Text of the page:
Image: Wikimedia Commons / Planet Labs, Inc.
Image: Wikimedia Commons / Planet Labs, Inc.

Formula 1 announces provisional 23-race calendar for 2021

Formula One has announced a 23-race calendar for the 2021 season, the longest in F1 history if the schedule is completed.

The season is scheduled to begin in Australia on 21 March and will end in Abu Dhabi on 5 December.

The British Grand Prix at Silverstone will be on 18 July, and the recently-announced Saudi Arabian Grand Prix will be the penultimate race on 28 November, the first-ever race in the country.

Omissions include the highly-anticipated Vietnam Grand Prix, which has been removed from the schedule after a key official was arrested on corruption charges.

It is provisionally expected that the 2021 Brazilian Grand Prix will be held in Sao Paulo, rather than Rio de Janeiro, despite the fact that the contract for the Interlagos track expires this year.

The calendar is largely similar to the original 2020 schedule before Covid-19 issues led to the first 10 races being called off

The Portimao and Imola circuits, both of which were run during the 2020 season, will act as reserves in case any of the other races fall victim to Covid-related cancellations.

Otherwise, the calendar is largely similar to the original 2020 schedule before Covid-19 issues led to the first 10 races being called off, with the biggest change the moving of the Dutch Grand Prix from the spring to 5 September.

An F1 statement said: “The plans for 2021 have involved extensive dialogue with all promoters and their local and national authorities at a time of ongoing fluidity related to the global pandemic.

“Formula 1 and the FIA put in place robust health and safety measures to allow the revised 2020 season to restart and run effectively.

“Our hosts for 2021 are reassured by our safe return to racing this season and confident that the plans and procedures we have in place will allow us to return to a level of normality for the 2021 season.”

F1 chairman and chief executive officer Chase Carey said: “We are planning for 2021 events with fans that provide an experience close to normal and expect our agreements to be honoured.

“We have proven that we can safely travel and operate our races and our promoters increasingly recognise the need to move forward and manage the virus.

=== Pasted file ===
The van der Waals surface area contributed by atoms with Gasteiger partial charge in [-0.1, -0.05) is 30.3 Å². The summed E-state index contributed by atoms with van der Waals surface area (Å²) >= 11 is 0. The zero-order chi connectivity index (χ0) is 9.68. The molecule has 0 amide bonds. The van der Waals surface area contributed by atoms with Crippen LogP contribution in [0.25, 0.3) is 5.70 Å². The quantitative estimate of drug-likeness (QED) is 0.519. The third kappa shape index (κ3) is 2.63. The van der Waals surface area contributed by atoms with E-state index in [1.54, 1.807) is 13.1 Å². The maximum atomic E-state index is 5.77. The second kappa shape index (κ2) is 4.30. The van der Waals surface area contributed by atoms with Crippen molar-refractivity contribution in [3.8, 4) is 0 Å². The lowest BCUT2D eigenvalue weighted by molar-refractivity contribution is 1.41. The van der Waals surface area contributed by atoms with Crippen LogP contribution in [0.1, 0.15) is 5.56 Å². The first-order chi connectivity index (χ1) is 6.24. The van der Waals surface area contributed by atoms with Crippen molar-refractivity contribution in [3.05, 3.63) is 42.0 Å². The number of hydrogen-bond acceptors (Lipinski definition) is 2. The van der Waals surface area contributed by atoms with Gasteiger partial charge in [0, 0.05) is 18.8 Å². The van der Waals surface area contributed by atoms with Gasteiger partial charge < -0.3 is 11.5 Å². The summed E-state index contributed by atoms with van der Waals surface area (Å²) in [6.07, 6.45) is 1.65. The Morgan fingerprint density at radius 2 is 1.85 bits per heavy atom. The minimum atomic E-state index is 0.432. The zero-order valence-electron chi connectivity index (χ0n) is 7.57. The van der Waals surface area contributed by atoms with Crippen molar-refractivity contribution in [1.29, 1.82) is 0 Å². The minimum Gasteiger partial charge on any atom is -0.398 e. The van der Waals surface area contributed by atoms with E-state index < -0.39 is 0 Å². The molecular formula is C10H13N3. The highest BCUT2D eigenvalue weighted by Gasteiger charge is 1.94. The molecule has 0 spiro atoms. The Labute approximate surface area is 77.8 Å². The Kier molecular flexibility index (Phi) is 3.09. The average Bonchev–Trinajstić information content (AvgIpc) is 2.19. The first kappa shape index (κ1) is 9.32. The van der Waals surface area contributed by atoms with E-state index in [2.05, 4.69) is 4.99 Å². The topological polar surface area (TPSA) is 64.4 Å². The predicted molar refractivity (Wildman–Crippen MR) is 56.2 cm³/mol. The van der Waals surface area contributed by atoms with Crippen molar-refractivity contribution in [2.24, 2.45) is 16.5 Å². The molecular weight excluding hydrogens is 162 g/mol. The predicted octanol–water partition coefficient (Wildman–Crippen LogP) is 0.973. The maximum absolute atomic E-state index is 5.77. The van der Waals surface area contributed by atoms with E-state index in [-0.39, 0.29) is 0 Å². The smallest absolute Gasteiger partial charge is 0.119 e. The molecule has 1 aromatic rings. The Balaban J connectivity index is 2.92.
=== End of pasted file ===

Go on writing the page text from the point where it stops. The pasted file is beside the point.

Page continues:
“In fact, many hosts actually want to use our event as a platform to show the world they are moving forward.”

The provisional F1 calendar for 2021, along with those for the FIA Formula 2 and Formula 3 Championships, remains subject to approval by the FIA’s World Motor Sport Council.

After a year in which F1 was governed largely by external circumstances, 2021 is a bold and ambitious schedule – it looks like, after a necessarily reduced schedule, F1 is going bigger than ever before. On the face of it, this is a good thing. A larger schedule means more F1, more opportunities for racing and more excitement for the fans. Variety in a sport like F1 is always a good thing, particularly if the current Mercedes dominance is likely to strip the excitement from the rankings part of the sport.

However, this giant calendar is not without its disappointments and controversies. After Nguyen Duc Chung’s arrest in August for the alleged appropriation of documents containing state secrets, there’s now a sword hanging over the future of the Vietnam Grand Prix – not just next year, but forever. That would be a shame, as the Vietnam proposals looked as if they’d deliver an exciting race. It will likely be replaced by Portimao or Imola, which deserved more than their reserve status after enjoyable races this year.

It’s a long season but the 2021 F1 season is shaping up to be a strong one

Expect backlash over two of the tracks. I’ve previously reported on the opposition to the construction of the new Rio track on environmental grounds, and there will likely be pressure come the Brazilian GP against a future Rio move. The confirmation of the Saudi Arabian GP is likely to see F1 chiefs butt heads with human rights activists – the Jeddah race has been condemned as sports washing by Amnesty International and the Human Rights Watch, and as F1’s fanbase and its drivers are more openly politically conscious, expect this criticism to ramp up.

It’s a long season and, in parts, a controversial one, but the 2021 F1 season is shaping up to be a strong one.

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